(Flickr: Rod Waddington)
For millennia, African farmers have tended and saved their seeds from one harvest to the next, perfecting their food crops and continuing the cycles of civilization. The fields around villages and hamlets were colorful with long grasses sewn and reaped under the bright sun. Over time, variations developed that were unique to Africa and nowhere else. Now, nutritional science is telling us, time and again, that our ancient grains are African superfoods and worth celebrating and preserving.
African starches like plantains, corn and cassava are also valuable staples for our daily meals. They grown easily in local soils, and yield bountiful harvests even in variable rains. Our unique regional and local varieties of root vegetables like yams and sweet potatoes are also worth preserving in the face of homogenous supermarket vegetables that all look like copies of each other. We prefer our food to be individual, like we are.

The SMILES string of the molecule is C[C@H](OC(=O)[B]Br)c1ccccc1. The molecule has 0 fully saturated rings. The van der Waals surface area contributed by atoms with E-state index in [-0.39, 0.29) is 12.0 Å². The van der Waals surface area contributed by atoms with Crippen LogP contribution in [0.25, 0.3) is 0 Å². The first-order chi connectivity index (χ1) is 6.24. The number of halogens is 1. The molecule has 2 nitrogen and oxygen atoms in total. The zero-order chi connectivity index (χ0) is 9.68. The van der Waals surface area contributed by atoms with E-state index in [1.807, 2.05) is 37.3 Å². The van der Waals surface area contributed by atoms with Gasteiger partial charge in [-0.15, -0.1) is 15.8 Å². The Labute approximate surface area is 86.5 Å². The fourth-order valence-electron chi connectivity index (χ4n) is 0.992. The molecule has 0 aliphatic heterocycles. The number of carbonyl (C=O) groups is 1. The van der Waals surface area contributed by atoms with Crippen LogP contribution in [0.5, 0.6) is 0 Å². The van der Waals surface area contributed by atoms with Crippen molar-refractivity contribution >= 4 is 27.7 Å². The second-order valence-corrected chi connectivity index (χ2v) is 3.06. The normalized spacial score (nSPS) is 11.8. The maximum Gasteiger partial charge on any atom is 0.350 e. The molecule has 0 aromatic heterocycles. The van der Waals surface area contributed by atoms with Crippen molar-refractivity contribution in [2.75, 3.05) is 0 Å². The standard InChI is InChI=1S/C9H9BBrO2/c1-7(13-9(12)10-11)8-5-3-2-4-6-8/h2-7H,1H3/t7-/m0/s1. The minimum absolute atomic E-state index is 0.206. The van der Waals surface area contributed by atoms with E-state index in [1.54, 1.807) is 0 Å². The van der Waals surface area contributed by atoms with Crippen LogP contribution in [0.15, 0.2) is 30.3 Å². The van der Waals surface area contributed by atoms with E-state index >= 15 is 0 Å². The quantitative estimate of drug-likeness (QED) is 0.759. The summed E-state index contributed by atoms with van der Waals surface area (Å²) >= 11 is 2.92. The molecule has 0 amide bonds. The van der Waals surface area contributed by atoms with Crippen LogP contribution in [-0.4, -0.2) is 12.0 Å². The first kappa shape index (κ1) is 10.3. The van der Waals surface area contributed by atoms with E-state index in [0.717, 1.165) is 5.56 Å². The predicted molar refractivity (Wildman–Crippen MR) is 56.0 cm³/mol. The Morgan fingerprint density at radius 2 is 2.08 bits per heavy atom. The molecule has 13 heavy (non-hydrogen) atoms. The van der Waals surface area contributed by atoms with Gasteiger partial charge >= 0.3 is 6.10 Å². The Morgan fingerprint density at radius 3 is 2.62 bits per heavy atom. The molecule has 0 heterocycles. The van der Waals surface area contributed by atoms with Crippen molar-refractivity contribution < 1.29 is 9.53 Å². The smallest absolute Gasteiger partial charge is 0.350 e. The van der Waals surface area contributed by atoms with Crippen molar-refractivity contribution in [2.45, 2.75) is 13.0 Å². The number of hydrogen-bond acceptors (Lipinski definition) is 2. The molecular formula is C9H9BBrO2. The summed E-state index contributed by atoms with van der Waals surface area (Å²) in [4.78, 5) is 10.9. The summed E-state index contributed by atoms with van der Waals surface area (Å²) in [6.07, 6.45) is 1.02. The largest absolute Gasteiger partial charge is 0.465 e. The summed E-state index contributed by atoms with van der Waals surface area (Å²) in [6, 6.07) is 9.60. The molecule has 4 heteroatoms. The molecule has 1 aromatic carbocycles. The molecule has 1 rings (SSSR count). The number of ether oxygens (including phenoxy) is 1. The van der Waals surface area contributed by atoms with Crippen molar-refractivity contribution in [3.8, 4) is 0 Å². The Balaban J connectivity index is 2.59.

There is such a richness of African grains to explore that we’ve created a list here.
African Artisanal Grains
African staples are easy to grow in a home garden and yield solid nutrition for the family, often with just a few plants that don’t require much time or attention.